Today in America, nearly 430,000 children are living in foster care. Many are victims of abuse, neglect, emotional trauma, or other family challenges. Some live with relatives, while others live with foster families or in group facilities. The goal of foster care is to provide a safe and stable home environment for every child in need, from infants to teens.
May is National Foster Care Month, a time when foster organizations and healthcare providers around the country unite to promote public education and protect America’s children.
Why Do Children Enter Foster Care?
In most cases, a child is placed in foster care because a court has determined that the child’s home environment is unsafe or abusive. Abuse may be physical, psychological, or sexual. Many children placed in foster care have endured profound neglect or other emotional trauma. Often, courts will attempt to place a child in the care of relatives to preserve a sense of stability, continuity, and family connection. But in some cases, children are placed with foster families—non-relatives who create an environment where a child can thrive and grow.
The U.S. is home to many vulnerable populations. Underserved communities see higher levels of poverty and addiction, as well as child abuse and neglect. Minorities such as African-American, Latino, Native American, and LGBT youth tend to enter the foster system at a greater rate than the national average. Also, children with a mental health, behavioral, or developmental diagnosis are often at greater risk for being placed within the foster system. Foster care seeks to provide a safe haven for every child in need, and to offer family support to underserved populations.
What Do Foster Parents Do?
The aim of fostering is to place children in lifelong stable families that will provide them with the nurturing and emotional support they need. Some children’s stay in foster care is brief, while others remain with their foster families until adulthood. Foster families strive to minimize pain of displacement and to provide stability and normalcy, while helping prepare children for permanent placement.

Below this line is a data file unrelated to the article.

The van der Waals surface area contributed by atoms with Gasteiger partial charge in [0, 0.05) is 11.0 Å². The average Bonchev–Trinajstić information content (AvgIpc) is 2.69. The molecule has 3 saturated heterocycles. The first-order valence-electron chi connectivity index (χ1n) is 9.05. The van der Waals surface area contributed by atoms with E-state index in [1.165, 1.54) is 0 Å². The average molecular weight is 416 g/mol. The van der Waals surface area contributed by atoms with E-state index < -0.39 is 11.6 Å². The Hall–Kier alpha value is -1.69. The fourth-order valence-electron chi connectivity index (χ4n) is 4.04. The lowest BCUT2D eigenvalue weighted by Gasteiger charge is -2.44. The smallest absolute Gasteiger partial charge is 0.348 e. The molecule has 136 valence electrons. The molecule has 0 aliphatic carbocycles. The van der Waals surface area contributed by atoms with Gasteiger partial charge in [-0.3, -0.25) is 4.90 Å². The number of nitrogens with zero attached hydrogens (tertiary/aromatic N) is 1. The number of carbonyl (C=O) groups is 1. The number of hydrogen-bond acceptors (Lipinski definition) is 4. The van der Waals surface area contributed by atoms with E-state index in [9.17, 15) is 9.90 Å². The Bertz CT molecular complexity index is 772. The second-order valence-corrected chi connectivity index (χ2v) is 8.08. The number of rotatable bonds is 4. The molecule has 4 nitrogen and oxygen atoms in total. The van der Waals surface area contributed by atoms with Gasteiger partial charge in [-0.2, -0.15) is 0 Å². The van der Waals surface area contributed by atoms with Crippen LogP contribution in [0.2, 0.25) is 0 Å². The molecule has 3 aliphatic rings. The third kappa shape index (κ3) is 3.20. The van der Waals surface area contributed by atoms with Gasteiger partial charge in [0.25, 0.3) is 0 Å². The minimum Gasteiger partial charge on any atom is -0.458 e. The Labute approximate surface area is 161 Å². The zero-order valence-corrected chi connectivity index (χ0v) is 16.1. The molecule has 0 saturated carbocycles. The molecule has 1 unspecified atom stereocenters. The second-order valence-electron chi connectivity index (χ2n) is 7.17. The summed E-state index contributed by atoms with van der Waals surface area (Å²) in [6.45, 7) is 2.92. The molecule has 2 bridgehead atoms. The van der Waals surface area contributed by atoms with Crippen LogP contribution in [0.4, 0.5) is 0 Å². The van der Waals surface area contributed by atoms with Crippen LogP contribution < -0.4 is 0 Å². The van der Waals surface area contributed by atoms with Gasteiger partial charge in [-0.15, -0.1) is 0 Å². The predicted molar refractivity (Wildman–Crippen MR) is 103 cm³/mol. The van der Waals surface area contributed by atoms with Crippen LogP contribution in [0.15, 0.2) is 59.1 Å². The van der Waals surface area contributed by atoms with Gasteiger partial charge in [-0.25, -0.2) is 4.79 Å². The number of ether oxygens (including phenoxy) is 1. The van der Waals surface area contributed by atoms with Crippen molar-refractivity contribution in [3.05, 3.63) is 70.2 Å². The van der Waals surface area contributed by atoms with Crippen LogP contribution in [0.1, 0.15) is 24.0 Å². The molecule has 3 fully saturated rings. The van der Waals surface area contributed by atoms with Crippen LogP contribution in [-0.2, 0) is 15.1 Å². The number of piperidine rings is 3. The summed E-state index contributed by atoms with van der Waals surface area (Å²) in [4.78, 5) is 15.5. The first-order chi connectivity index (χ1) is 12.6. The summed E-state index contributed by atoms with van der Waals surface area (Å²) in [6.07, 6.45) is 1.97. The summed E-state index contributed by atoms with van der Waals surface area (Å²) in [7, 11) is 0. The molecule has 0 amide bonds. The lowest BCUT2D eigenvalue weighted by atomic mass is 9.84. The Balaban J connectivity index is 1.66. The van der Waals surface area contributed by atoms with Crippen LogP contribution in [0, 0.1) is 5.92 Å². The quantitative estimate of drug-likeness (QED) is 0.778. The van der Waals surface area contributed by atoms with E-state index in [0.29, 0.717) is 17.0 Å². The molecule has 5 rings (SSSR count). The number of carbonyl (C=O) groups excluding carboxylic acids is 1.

How Can You Become A Foster Parent?
In Kentucky, prospective foster or adoptive parents must meet a set of requirements established by the state. Applicants are screened for
Applicants also must undergo a criminal background check. Successful candidates must attend pre-service preparation training. The overall education, training, and approval process typically takes between 3 and 6 months.
How You Can Help
Public education and involvement are essential to improving the foster system for all children. Here’s how you can get involved:
At Key Assets Kentucky, our trained staff is skilled in helping families in crisis. Our group home care program, Children in Community Care (CCC), provides safe and stable home settings for young people involved with the child welfare system due to their diagnosis of Autism Spectrum Disorder (ASD) and a developmental or intellectual disability (DDID).
Youth who live in Key Assets group homes have complex needs that require an intensive, therapeutic placement option. Group home residences enable youth to live more independently with staff support. All group homes are located in residential neighborhoods allowing the opportunity for community living.
Have questions? Contact us today.
Key Assets Kentucky, is a behavioral health and child caring company based in Central Kentucky. Through our Key Assets Behavioral Health program and Children in Community Care program, we seek to positively impact the lives of children, young people, and their families. We specialize in offering support services via a residential treatment group home care for youth with autistic and/or developmental disabilities, and behavioral health counseling services for youth, adults and families in times of crisis.